October 24th, the world observes World Polio Day, a day dedicated to raising awareness about the crippling disease and the ongoing efforts to eradicate it. Also known as poliomyelitis, it is a highly infectious viral disease that mainly affects children under the age of five. It can cause paralysis and, in severe cases, can be fatal.

Polio was once a global epidemic, affecting thousands of children every year. However, thanks to the efforts of organizations like the World Health Organization (WHO), UNICEF, among others, and countless healthcare workers, significant progress has been made in eradicating the disease.

On this World Polio Day, the focus is on celebrating the achievements so far and renewing the commitment to ending polio once and for all.

According to the latest data from the WHO, wild poliovirus cases have decreased by over 99% since 1988, from an estimated 350 000 cases in more than 125 endemic countries to 6 reported cases in 2021. Of the 3 strains of wild poliovirus (type 1, type 2 and type 3), wild poliovirus type 2 was eradicated in 1999 and wild poliovirus type 3 was eradicated in 2020. As at 2022, endemic wild poliovirus type 1 remains in two countries:  Pakistan and Afghanistan.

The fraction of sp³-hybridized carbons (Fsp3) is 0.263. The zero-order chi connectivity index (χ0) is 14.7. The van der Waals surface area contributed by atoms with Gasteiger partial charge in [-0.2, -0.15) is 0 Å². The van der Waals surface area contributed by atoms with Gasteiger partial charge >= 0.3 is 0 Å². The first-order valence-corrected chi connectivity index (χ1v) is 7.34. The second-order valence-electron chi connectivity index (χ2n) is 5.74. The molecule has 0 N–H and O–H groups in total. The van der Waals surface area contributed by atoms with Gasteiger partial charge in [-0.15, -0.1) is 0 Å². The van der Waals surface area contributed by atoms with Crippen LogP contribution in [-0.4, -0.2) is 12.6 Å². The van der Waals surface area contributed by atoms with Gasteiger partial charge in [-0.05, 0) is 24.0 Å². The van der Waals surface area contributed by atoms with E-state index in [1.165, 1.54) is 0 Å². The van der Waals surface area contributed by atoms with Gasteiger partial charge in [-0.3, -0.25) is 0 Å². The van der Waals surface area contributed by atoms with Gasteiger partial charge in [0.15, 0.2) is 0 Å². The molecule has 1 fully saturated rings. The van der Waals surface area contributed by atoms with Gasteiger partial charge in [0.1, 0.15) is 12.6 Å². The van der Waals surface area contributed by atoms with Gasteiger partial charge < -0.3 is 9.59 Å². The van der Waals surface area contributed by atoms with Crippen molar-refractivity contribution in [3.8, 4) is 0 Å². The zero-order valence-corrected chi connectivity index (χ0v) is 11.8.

However, the fight against polio is not over yet due to the fact that, there are still areas where the disease persists, further compounded by lasting challenges such as conflict, insecurity, and misinformation.

On this World Polio Day, individuals, organizations, and governments are encouraged to support the efforts to eradicate polio. This can be done by raising awareness about the disease, advocating for increased funding, and volunteering to help with vaccination campaigns.

It should be noted, World Polio Day is celebrated annually to commemorate the birth of Jonas Salk, who developed one of the effective vaccines against poliomyelitis which mainly affects children.

FRU William.


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